Teacher training in STEM education works. I have seen it in numerous workshops and I know it is a well-developed expertise of European Schoolnet. I know workshops organized by Scientix, Pathway, eTwinning, inGenious, S-TEAM, SAILS, Open Discover Space, Inspiring Science Education, Quantum Spin-Off, and numerous other projects are well appreciated by teachers.
In addition to teacher training Scientix has had from the beginning the aim to encourage networking. To encourage the transfer of knowledge between different countries, projects and STEM education practitioners. And for over four and a half years I doubted we were making it happen. Not anymore.
The last 3 months of 2014 are being very hectic for Scientix. We had the 2nd Scientix conference in October in Brussels with 600 participants 41 countries. We have the National Scientix conferences in Belgium, Italy, Ireland and Bulgaria. And we have numerous tasks to do for the portal, publications, reporting, planning for 2015, etc.
And in the middle of all this work , I had an epiphany. Tullia Urschitz and Constantina (Tina) Cossu, Scientix Ambassador and Deputy Ambassador for Italy, respectively, picked me up from Pisa airport to bring me with them to Lucca, for the Italian Scientix conference. During the drive they were telling me about the different workshops they have organized under the Scientix umbrella or are planning. In a moment when they started arguing with the GPS which insisted on taking us through dark side roads I got lost in thought and it is when I realized that the catalysing aim of Scientix is finally taking place as well.
Tullia and Tina have been running workshops where they present Go-Lab, Inspiring Science Education, Science where can it take you, the Flipped Classroom concept, Robotics, practical experiments which appear both in the old project Xperimania and a Scientix Moodle course. They are preparing a workshop on half a dozen different nanotechnology projects. And neither I nor any of my colleagues in the Scientix team at European Schoolnet told them to do it. They use Scientix to find similar projects, projects that they, nor European Schoolnet, nor anybody they know in person belongs too, but they have seen their value and are sharing the results and experiences.
And it is not the only case. I saw Rosina Malagrida, from IrsiCaixa, talking about Responsible Research and Innovation during the SSI-RRI conference in Rome, on the 20th of November, mention projects like Quantum Spin-off, which her organization is not involved in, alongside RRI Tools or Xplore Health. I have heard Anna Pascucci, also deputy ambassador of Scientix in Italy give a talk on IBSE, using projects like SUSTAIN, Fibonacci or Amgen Teach as examples. Stany Abraham, deputy ambassador from France, learned about the Science It’s a Girl thing campaign from the EC during the 2nd Scientix conference and now gives talks and workshops on the topic, under the Scientix umbrella. I’ve heard how many other Scientix ambassadors, and representatives from other projects, now cross-disseminate results from related (competing?) projects.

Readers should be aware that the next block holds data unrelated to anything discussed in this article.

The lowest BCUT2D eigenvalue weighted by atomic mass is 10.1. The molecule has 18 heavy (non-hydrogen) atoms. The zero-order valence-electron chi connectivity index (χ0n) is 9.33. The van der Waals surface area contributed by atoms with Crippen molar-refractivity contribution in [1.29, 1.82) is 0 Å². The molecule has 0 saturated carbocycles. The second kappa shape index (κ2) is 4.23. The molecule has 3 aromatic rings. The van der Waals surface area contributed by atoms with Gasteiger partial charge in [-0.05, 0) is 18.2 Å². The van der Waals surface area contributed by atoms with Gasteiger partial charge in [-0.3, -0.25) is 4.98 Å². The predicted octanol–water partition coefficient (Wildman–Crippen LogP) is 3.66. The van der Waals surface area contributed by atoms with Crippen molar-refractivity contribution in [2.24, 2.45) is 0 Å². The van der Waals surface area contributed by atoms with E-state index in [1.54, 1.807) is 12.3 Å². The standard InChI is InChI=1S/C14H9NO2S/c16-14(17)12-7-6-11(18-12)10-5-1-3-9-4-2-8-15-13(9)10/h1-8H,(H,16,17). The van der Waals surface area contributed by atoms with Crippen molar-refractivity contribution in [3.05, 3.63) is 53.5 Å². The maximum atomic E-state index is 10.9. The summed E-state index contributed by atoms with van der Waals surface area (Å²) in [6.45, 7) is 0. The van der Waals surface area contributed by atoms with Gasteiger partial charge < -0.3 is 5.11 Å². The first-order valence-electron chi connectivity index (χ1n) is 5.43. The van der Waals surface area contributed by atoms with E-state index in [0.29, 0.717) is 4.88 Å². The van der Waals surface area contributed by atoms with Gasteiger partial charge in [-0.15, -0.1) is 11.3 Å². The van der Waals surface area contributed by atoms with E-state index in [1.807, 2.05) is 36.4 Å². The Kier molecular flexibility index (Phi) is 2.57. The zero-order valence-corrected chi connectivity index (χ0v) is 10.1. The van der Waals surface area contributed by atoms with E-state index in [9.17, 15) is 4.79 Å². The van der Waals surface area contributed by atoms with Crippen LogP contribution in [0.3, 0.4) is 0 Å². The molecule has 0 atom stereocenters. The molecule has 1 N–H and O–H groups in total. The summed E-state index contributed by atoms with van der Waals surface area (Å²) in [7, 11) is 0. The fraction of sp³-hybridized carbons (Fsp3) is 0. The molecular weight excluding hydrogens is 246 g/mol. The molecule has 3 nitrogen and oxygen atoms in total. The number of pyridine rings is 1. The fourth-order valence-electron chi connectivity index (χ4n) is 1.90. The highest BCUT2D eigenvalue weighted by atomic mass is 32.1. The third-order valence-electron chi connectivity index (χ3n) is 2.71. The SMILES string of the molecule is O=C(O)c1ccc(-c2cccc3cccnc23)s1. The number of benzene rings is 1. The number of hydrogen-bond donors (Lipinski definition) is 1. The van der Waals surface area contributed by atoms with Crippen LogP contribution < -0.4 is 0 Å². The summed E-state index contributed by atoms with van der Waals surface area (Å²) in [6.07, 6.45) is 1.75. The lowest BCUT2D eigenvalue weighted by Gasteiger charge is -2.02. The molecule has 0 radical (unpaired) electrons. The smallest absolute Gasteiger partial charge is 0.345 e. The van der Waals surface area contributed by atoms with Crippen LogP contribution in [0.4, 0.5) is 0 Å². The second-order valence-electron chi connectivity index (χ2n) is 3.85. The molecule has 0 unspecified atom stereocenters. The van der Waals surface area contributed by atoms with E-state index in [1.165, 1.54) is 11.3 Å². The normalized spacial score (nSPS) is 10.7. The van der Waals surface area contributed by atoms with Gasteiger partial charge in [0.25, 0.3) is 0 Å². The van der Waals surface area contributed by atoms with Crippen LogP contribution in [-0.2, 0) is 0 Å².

I’ve seen 4 teachers from 3 different countries, sit together and come up with a project over a dinner in Riga. I’ve observed how teachers who met at the beginning of Scientix and struggled to communicate in English, write together Comenius projects three years later which they got funded. I have received emails from many many many teachers which after meeting other STEM teachers from across Europe, are now collaborating, exchanging, meeting…
I’ve had the honour and pleasure to host workshops where representatives from over 20 projects shared their experiences, struggles and achievements in terms of teacher training, policy recommendations, dissemination activities. Workshops where policy advisers told us (finally?) how they wanted the information they are interested in presented (so we can stop creating reports in formats no one will read).
And this makes me proud. It makes me proud of what Scientix has achieved. And as we tell the Scientix ambassadors constantly, in talks, workshops, etc., Scientix is a catalyser. It is not intended to talk about itself. Scientix is there to provide a platform (both online and in person) to get the knowledge flowing. To get the information travelling (what you don’t find in your country/project/class, you can find abroad/elsewhere). To ensure, that no project works by itself. That no STEM centre or organization has to start from scratch. That no teacher faces alone the hard but most needed task of getting kids to know, like and dream about science.
Article written by: Àgueda Gras Velazquez, Scientix Project Manager and Science Team Manager, European Schoolnet